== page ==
Meet 49-year-old Matt King, a member of Facebook Accessibility Team. King is blind and his dream is to make Facebook fully accessible to people with disabilities. Towards that goal, the social network is developing an artificial intelligence tool that can analyze photos and describe them out loud.
So far, the tool can describe backgrounds and colors, but it’s still working on recognizing the people in the picture – if there are any. But even so, King’s assessment of the tool is impressive: “From my perspective as a blind user, going from essentially zero percent satisfaction from a photo to somewhere in the neighborhood of half… is a huge jump.”
Facebook’s Accessibility Team is trying to adapt the world’s most popular social network so people with disabilities can also use it, including blind and deaf people or people without full use of their hands. The AI tool is currently in the prototype stage, but Facebook plans to eventually share it with the large public.
That would mean assisting almost 50,000 users who are now relying on Apple Voiceover – a popular text-to-speech system – to surf on Facebook, though the overall population of blind users is undoubtedly much larger.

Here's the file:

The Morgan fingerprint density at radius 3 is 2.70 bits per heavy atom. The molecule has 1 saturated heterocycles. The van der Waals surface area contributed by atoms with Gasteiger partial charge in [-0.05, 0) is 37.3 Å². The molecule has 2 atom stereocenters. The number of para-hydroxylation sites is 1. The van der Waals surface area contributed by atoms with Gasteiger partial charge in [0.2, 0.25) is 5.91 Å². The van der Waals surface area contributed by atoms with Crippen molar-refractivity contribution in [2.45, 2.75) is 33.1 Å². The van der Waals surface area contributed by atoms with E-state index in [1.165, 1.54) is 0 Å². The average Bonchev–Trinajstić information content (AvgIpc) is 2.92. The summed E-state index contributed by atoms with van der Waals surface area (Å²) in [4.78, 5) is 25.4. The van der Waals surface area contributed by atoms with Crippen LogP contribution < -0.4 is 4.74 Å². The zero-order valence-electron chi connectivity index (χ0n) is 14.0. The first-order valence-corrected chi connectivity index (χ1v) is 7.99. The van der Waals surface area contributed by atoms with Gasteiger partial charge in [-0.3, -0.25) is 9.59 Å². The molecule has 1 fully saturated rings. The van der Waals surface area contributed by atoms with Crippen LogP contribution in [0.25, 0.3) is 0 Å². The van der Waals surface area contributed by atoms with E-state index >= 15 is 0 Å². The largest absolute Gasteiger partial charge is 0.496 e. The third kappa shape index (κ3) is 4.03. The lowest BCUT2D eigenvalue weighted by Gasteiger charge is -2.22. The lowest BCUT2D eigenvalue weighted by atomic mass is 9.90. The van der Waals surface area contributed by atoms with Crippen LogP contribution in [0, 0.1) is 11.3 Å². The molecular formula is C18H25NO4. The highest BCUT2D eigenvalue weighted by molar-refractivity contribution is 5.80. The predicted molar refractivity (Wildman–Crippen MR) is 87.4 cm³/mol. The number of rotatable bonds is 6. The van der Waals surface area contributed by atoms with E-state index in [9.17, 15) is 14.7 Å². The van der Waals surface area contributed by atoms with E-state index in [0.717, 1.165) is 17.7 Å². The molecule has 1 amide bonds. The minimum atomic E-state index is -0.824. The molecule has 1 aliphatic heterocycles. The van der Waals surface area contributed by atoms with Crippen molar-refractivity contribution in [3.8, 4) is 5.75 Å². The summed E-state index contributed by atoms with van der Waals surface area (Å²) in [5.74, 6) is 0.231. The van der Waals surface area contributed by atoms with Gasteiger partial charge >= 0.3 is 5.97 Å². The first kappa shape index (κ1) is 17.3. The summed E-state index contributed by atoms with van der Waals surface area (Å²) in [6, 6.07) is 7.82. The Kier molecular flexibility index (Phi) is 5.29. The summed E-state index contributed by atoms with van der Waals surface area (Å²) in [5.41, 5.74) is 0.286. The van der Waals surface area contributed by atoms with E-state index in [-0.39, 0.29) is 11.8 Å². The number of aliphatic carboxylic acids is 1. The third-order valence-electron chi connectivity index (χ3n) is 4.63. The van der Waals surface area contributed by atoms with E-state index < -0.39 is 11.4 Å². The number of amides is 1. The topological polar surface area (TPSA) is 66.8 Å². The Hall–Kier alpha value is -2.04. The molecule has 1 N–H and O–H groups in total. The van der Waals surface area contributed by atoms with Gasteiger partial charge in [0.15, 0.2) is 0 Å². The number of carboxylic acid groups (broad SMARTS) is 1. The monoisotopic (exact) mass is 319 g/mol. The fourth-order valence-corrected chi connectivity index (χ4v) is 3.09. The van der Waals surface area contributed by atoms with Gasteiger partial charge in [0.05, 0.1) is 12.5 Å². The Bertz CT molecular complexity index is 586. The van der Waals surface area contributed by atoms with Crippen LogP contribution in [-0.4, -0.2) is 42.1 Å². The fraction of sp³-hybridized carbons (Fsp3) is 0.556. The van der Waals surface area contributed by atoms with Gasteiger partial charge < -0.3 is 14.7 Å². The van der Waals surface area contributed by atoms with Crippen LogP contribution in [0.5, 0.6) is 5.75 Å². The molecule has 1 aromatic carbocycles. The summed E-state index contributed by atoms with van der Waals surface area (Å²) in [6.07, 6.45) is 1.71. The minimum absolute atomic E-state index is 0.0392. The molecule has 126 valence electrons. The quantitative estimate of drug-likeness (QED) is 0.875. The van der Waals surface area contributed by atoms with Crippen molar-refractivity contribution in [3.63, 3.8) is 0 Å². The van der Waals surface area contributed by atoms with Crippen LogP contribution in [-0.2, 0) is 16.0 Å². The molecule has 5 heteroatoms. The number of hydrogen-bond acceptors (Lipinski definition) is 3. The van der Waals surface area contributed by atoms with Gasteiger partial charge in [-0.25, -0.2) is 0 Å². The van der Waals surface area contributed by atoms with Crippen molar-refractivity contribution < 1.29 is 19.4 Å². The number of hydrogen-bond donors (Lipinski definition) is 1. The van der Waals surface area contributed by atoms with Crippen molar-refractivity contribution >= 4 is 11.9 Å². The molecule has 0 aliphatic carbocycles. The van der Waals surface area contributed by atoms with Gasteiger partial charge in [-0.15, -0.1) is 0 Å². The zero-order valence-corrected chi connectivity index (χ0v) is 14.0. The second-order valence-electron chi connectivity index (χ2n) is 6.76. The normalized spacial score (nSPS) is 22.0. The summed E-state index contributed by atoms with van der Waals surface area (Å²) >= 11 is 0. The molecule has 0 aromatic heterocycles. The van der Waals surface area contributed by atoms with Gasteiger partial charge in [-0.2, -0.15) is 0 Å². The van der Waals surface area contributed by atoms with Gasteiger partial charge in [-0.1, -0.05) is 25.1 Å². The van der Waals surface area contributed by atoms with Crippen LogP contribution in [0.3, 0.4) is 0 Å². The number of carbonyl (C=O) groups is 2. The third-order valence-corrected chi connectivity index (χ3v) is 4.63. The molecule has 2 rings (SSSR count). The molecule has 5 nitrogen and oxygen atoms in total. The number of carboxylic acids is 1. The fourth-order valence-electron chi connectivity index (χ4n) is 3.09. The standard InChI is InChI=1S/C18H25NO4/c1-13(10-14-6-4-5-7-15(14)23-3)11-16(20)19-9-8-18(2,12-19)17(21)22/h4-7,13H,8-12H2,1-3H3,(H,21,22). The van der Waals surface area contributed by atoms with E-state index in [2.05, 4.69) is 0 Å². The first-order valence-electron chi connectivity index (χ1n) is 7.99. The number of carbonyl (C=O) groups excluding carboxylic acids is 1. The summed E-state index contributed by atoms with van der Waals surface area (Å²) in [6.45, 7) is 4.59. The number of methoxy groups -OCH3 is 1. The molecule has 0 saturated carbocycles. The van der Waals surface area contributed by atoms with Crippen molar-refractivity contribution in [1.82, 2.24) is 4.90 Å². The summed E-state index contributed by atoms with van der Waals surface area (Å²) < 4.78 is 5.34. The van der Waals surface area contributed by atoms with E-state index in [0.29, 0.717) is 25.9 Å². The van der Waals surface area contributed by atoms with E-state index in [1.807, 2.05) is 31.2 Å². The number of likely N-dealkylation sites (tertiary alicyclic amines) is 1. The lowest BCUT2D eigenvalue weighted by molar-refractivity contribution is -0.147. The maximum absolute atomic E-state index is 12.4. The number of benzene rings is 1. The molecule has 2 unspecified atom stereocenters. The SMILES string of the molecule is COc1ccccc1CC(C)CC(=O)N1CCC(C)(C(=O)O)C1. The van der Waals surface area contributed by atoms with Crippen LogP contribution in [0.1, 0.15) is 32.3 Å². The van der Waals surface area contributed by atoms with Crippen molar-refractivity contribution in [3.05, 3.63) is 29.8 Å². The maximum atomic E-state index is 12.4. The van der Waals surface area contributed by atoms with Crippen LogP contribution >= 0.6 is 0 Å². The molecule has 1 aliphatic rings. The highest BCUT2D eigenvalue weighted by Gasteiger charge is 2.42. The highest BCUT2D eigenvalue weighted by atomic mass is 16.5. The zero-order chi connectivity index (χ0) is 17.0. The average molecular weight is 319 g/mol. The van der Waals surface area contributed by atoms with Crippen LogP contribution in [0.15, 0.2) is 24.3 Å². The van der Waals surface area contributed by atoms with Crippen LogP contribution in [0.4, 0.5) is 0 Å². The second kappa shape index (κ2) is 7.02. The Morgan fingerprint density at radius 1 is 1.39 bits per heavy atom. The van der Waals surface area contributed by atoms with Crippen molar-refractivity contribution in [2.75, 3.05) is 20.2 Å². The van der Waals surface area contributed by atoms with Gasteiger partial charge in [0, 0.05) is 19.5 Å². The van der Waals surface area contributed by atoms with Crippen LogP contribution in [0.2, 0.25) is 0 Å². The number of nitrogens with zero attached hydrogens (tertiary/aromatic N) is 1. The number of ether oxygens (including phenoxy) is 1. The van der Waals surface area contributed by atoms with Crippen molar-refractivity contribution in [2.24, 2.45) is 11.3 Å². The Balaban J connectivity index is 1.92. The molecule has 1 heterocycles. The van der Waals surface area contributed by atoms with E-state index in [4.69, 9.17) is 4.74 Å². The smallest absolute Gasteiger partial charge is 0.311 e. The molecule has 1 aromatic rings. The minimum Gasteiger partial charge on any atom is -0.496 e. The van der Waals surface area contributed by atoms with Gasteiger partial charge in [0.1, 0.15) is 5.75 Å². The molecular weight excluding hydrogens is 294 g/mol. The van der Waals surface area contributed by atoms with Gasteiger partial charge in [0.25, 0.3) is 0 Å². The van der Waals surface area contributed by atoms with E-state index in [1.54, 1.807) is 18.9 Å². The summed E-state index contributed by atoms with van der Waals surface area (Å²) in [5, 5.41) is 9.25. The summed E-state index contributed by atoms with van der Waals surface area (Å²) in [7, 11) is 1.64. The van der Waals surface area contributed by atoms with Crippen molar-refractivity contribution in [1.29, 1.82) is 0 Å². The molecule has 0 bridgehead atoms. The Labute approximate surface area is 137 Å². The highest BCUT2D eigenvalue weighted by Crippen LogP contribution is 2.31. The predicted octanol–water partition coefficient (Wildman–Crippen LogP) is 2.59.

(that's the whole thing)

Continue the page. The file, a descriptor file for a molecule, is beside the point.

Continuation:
Like social networks in general, Facebook relies heavily on visual cues, but thankfully there are tools like Apple Voiceover that can help visually impaired users to still connect with friends and colleagues over Facebook. Even without the help of Facebook’s experimental AI system, King is able to scroll through his news feed like anyone else.
He just tunes Apple Voiceover to read the posts at a rapid-fire pace, and he can start to understand what’s in a photo from decent captions or meta-data describing. But with the AI system on, backed up by the help of Shaomei Wu, an accessibility researcher, and other Facebook AI engineers, the experience is pushed significantly further.
Facebook’s AI tool can provide context based on nothing else but the photo itself. Jeff Wieland, the founder and director of Facebook’s accessibility team, said they are responsible to making all Facebook’s products usable by people with disabilities. “Long-term, we really want to get to the point where we’re building innovative technologies for people with disabilities,” he added.
Image Source: WERSM